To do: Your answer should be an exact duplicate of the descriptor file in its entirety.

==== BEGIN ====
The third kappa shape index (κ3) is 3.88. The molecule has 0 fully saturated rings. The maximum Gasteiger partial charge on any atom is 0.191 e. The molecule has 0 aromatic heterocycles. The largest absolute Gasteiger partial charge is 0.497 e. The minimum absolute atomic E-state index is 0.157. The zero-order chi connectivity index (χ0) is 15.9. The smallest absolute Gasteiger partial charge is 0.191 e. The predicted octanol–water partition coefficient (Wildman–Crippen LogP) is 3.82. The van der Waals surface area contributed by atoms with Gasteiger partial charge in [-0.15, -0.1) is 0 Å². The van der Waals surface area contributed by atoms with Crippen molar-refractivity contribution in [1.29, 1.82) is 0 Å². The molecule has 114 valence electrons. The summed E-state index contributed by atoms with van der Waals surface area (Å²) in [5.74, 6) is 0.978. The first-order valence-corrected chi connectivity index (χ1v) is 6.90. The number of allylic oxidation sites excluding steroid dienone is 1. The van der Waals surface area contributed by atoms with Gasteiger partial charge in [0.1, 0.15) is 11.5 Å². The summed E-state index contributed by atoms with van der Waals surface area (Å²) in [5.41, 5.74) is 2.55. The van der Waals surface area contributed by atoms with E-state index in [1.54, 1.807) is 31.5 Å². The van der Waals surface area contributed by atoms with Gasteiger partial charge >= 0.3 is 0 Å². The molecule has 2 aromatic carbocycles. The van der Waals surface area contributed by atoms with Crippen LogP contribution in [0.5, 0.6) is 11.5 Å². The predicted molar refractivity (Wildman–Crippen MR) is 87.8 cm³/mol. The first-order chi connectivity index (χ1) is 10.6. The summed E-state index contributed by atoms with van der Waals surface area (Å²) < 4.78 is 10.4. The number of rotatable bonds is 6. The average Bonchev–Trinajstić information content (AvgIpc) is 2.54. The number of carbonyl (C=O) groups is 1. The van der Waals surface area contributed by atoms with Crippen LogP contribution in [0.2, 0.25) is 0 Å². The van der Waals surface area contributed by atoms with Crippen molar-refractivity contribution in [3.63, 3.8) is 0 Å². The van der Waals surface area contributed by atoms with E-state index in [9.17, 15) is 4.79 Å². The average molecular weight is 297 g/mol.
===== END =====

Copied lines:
The third kappa shape index (κ3) is 3.88. The molecule has 0 fully saturated rings. The maximum Gasteiger partial charge on any atom is 0.191 e. The molecule has 0 aromatic heterocycles. The largest absolute Gasteiger partial charge is 0.497 e. The minimum absolute atomic E-state index is 0.157. The zero-order chi connectivity index (χ0) is 15.9. The smallest absolute Gasteiger partial charge is 0.191 e. The predicted octanol–water partition coefficient (Wildman–Crippen LogP) is 3.82. The van der Waals surface area contributed by atoms with Gasteiger partial charge in [-0.15, -0.1) is 0 Å². The van der Waals surface area contributed by atoms with Crippen molar-refractivity contribution in [1.29, 1.82) is 0 Å². The molecule has 114 valence electrons. The summed E-state index contributed by atoms with van der Waals surface area (Å²) in [5.74, 6) is 0.978. The first-order valence-corrected chi connectivity index (χ1v) is 6.90. The number of allylic oxidation sites excluding steroid dienone is 1. The van der Waals surface area contributed by atoms with Gasteiger partial charge in [0.1, 0.15) is 11.5 Å². The summed E-state index contributed by atoms with van der Waals surface area (Å²) in [5.41, 5.74) is 2.55. The van der Waals surface area contributed by atoms with E-state index in [1.54, 1.807) is 31.5 Å². The van der Waals surface area contributed by atoms with Gasteiger partial charge >= 0.3 is 0 Å². The molecule has 2 aromatic carbocycles. The van der Waals surface area contributed by atoms with Crippen LogP contribution in [0.5, 0.6) is 11.5 Å². The predicted molar refractivity (Wildman–Crippen MR) is 87.8 cm³/mol. The first-order chi connectivity index (χ1) is 10.6. The summed E-state index contributed by atoms with van der Waals surface area (Å²) < 4.78 is 10.4. The number of rotatable bonds is 6. The average Bonchev–Trinajstić information content (AvgIpc) is 2.54. The number of carbonyl (C=O) groups is 1. The van der Waals surface area contributed by atoms with Crippen LogP contribution in [0.2, 0.25) is 0 Å². The van der Waals surface area contributed by atoms with Crippen molar-refractivity contribution in [3.63, 3.8) is 0 Å². The van der Waals surface area contributed by atoms with E-state index in [9.17, 15) is 4.79 Å². The average molecular weight is 297 g/mol.